Human minds are of beautiful design - the ability to gather and store great quantities of information on a variety of subjects, understanding the context of events in a timeline expanding since before they were born, is a concept that reveals the inner workings of the mind itself. We make connections with people, and over time, we learn more about these people we have let into our lives. This process works in reverse.
We connect with people that we know a lot about, for the most part - that knowledge transfers into trust. It is hypothesized that much of the reasoning for discrimination is because of a lack of knowledge and awareness about other groups, creating a barrier between them. This discrimination does not always show itself in hostile action, or even obvious prejudice - but it is evident in a great part of our daily lives: apathy.
Remember the last time you saw an ASPCA commercial and you switched the channel before the signature melody came on? We've rationalized this as the effects not being tangible, evident in immediate lives - I mean how could it be? The people you're donation is supporting live so far away, and you don't know exactly who they are. That's the anti-basis for our methodology at The Tangency Foundation - we aim to inform the public about indigenous peoples so that they feel a greater connection to them and in turn are more likely to support the social equity movement targeted towards indigenous peoples worldwide.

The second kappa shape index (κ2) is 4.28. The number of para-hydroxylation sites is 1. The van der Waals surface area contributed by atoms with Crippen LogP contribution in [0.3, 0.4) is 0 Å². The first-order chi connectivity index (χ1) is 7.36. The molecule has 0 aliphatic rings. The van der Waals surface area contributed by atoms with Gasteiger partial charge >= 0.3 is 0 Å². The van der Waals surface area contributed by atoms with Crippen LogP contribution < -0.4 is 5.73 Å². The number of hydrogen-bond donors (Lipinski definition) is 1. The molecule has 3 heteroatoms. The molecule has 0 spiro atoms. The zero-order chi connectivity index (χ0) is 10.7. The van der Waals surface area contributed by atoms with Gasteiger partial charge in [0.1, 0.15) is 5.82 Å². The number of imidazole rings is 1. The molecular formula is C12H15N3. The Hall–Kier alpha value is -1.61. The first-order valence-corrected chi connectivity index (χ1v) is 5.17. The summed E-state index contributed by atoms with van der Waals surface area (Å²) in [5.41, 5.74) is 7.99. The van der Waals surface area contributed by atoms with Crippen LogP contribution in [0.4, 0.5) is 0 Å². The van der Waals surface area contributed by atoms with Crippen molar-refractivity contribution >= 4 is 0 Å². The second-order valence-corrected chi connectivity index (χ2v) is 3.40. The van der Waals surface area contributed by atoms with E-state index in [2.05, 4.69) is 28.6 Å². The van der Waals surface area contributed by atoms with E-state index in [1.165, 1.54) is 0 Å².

Through Expedition: International Chorus we at The Tangency Foundation hope to create new media for the awareness of social equity. Through partnering with the Whispering Wishes Foundation in India, a nonprofit designed to raise the quality of life, we are coming closer to realizing our goal.